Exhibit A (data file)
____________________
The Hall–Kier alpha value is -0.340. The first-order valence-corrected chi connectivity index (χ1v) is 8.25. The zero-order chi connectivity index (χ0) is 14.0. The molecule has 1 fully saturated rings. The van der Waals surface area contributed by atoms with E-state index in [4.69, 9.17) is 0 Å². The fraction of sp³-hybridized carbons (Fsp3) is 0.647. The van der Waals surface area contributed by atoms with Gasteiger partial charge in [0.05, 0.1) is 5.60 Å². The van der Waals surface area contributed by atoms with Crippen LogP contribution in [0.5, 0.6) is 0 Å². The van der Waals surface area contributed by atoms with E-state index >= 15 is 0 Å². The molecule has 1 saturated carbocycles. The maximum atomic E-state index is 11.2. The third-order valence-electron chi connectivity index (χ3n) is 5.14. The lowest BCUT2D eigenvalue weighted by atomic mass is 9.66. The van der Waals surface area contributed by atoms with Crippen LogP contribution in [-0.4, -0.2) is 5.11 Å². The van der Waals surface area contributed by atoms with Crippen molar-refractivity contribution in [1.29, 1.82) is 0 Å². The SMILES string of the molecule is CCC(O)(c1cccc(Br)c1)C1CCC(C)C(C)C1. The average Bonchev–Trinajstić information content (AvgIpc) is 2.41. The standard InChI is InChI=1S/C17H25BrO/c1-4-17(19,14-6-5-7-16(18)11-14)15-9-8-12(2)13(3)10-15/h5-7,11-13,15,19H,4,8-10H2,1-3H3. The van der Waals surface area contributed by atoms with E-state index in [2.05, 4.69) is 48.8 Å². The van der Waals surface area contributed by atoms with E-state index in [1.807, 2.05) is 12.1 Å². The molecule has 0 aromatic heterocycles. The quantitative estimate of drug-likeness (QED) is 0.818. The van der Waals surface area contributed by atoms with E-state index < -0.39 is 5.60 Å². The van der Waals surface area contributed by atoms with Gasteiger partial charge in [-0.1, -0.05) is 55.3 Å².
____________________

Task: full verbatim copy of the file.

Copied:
The Hall–Kier alpha value is -0.340. The first-order valence-corrected chi connectivity index (χ1v) is 8.25. The zero-order chi connectivity index (χ0) is 14.0. The molecule has 1 fully saturated rings. The van der Waals surface area contributed by atoms with E-state index in [4.69, 9.17) is 0 Å². The fraction of sp³-hybridized carbons (Fsp3) is 0.647. The van der Waals surface area contributed by atoms with Gasteiger partial charge in [0.05, 0.1) is 5.60 Å². The van der Waals surface area contributed by atoms with Crippen LogP contribution in [0.5, 0.6) is 0 Å². The van der Waals surface area contributed by atoms with E-state index >= 15 is 0 Å². The molecule has 1 saturated carbocycles. The maximum atomic E-state index is 11.2. The third-order valence-electron chi connectivity index (χ3n) is 5.14. The lowest BCUT2D eigenvalue weighted by atomic mass is 9.66. The van der Waals surface area contributed by atoms with Crippen LogP contribution in [-0.4, -0.2) is 5.11 Å². The van der Waals surface area contributed by atoms with Crippen molar-refractivity contribution in [1.29, 1.82) is 0 Å². The SMILES string of the molecule is CCC(O)(c1cccc(Br)c1)C1CCC(C)C(C)C1. The average Bonchev–Trinajstić information content (AvgIpc) is 2.41. The standard InChI is InChI=1S/C17H25BrO/c1-4-17(19,14-6-5-7-16(18)11-14)15-9-8-12(2)13(3)10-15/h5-7,11-13,15,19H,4,8-10H2,1-3H3. The van der Waals surface area contributed by atoms with E-state index in [2.05, 4.69) is 48.8 Å². The van der Waals surface area contributed by atoms with E-state index in [1.807, 2.05) is 12.1 Å². The molecule has 0 aromatic heterocycles. The quantitative estimate of drug-likeness (QED) is 0.818. The van der Waals surface area contributed by atoms with E-state index < -0.39 is 5.60 Å². The van der Waals surface area contributed by atoms with Gasteiger partial charge in [-0.1, -0.05) is 55.3 Å².